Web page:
In celebration of the Jewish New Years (Happy Rosh Hashanah!), National New York Day, and Throwback Thursday, we would like to recognize some of the first Jewish comedians to hit NYC! Below are some of the very first stand-up comedians of Jewish descent that either was born in new york or got their start here, maybe both! Take a look…
Side Fact: Between the 1920’s and 1970’s there was a circuit of hotels along the Catskill Mountains in New York known as the “Borscht Belt,” where many Jewish comedians got their initial start performing for New York City vacationers; before moving on to greater recognition.
Lenny Bruce was born in New York and eventually returned after a short stint in California in order to establish himself as a comedian. Apparently, in 1947, Lenny earned $12 and a free spaghetti dinner for his first stand-up performance in Brooklyn! One of his most famous performances occurred in 1961 at Carnegie Hall during a massive blizzard. Recorded and later released as a 3 disc set, Albert Goldman, an American professor and author, described Lenny’s humor: “His idea was to walk out there like Charlie Parker, take that mike in his hand like a horn and blow, blow, blow everything that came into his head just as it came into his head with nothing censored, nothing translated, nothing mediated, until he was pure mind, pure head sending out brainwaves like radio waves into the heads of every man and woman seated in that vast hall.”
Alan King (Irwin Alan Kniberg) was born, raised, and worked in New York City during the 1930’s through to the 21st century. The son of Russian-Jewish immigrants, Alan King supposedly used humor to survive tough neighborhoods by performing impersonations on street corners for pennies as a child. The time came for him to drop out of high school and join many other Jewish comics at hotels in the Catskill Mountains. Known initially for a one-liner style, he adapted it to a more conversational style used in everyday life for his humor. Comedians such as Joan Rivers, Jerry Seinfeld, and Larry David attribute inspiration to him.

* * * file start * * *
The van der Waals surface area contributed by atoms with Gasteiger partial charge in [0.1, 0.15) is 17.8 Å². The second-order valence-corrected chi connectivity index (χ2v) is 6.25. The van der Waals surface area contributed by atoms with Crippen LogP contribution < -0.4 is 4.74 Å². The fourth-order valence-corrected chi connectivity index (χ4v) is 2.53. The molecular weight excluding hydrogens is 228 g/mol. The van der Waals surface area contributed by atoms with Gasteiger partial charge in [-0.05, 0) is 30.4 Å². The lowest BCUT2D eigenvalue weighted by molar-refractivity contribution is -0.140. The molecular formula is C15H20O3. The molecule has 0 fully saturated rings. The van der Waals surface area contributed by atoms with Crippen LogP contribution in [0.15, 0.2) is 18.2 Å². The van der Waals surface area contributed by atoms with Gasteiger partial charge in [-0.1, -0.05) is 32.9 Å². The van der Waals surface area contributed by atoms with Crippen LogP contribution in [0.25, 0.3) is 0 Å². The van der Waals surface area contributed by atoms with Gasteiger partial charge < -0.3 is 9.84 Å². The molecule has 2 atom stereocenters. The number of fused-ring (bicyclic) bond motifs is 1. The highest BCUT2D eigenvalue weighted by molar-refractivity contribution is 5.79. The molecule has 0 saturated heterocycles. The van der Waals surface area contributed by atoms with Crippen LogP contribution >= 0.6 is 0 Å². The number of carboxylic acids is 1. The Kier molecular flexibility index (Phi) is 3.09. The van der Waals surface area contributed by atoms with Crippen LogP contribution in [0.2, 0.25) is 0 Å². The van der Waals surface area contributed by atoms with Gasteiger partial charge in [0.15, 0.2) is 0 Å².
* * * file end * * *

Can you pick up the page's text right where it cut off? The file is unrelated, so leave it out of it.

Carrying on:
Rodney Dangerfield – Like many other Jewish comedians of the day, Jacob Cohen, aka Rodney Dangerfield, got his start performing at hotels along the Catskill Mountains in New York during the 1930’s. He became known eventually for his last-minute replacement of another act for The Ed Sullivan Show which led to a total of 35 appearances on The Tonight Show, and his one-liner style of standup comedy. He even made a clean entrance into the world of film comedy by starring in Caddyshack and Easy Money. His career in NYC is further remembered and intact at the longtime Upper East Side stand-up comedy venue aptly named Dangerfield’s.
Last but not least, some of the most recognized and honored names in female comedy, Fanny Brice, Barbra Streisand, and Bette Midler…
Fanny Brice – Born Fania Borach in 1891 in New York City, she became professionally known as Fanny Brice; an American comedian, singer, and actress with many stages, radio, and film appearances. Her initial start came with her headlining of Florenz Ziegfeld’s, “Ziegfeld Follies” in 1910 to 1911. In the 1921 Follies, Fanny sings “My Man” which becomes both a huge hit and her signature song. Later in 1930’s, she became a well-known radio presence as a bratty toddler named Snooks. She was such an anchor and inspiration for Jewish women in comedy that thirteen years after her death Barbra Streisand portrayed Fanny Brice on the Broadway stage in the 1964 musical Funny Girl, which eventually won Streisand an Oscar for her portrayal of Fanny in the 1968 film adaptation.
Barbra Streisand – One of the greatest names in American film, song, and acting, Barbra Streisand continues a career spanning six decades so far. Born in 1942 in Brooklyn, NY, she got her start by auditioning at the Bon Soir nightclub near MacDougal street in the 1960s, she was the opening for comedian Phyllis Diller. This helped gain her notoriety and self-confidence, so she began developing and improving her stage presence by speaking to the audience between songs in her Brooklyn-based style of humor. All of Barbra’s career has remained within singing, acting, and comedy; she is still kickin’ it as one of the greatest names alive!
Bette Midler – Not originally a New Yorker, but born in Honolulu by two New Jersey parents, Bette Midler landed her first professional onstage role in 1965 in Tom Eyen’s off-Broadway plays, which were children’s plays by day and an adult show by night. This is what begins to bring Bette into her musical comedy genre. As recently as starring in the Walt Disney comedy fantasy film, Hocus Pocus in 1993, Bette Midler has been a force in theatre, film, and musical comedy since her inception to Broadway in Fiddler on the Roof in the late 1960s. Perhaps her most well-known performance is of “Dr. Long John,” shown above. Please take a seat and open your ears for one of the greatest singer, songwriter, actress, and comedians of all time.
Be sure to catch the next generation of comedians at Stand Up NY, with shows every night of the week and a special show, Bring It!, pairing New and Pro comics every Saturday night at 5 pm. Stand Up NY also hosts an open mic for anyone hoping to test their material.
Hope you enjoyed this rundown of some of the big names in NYC Jewish Comedy pre-2000s! Happy Rosh Hashanah!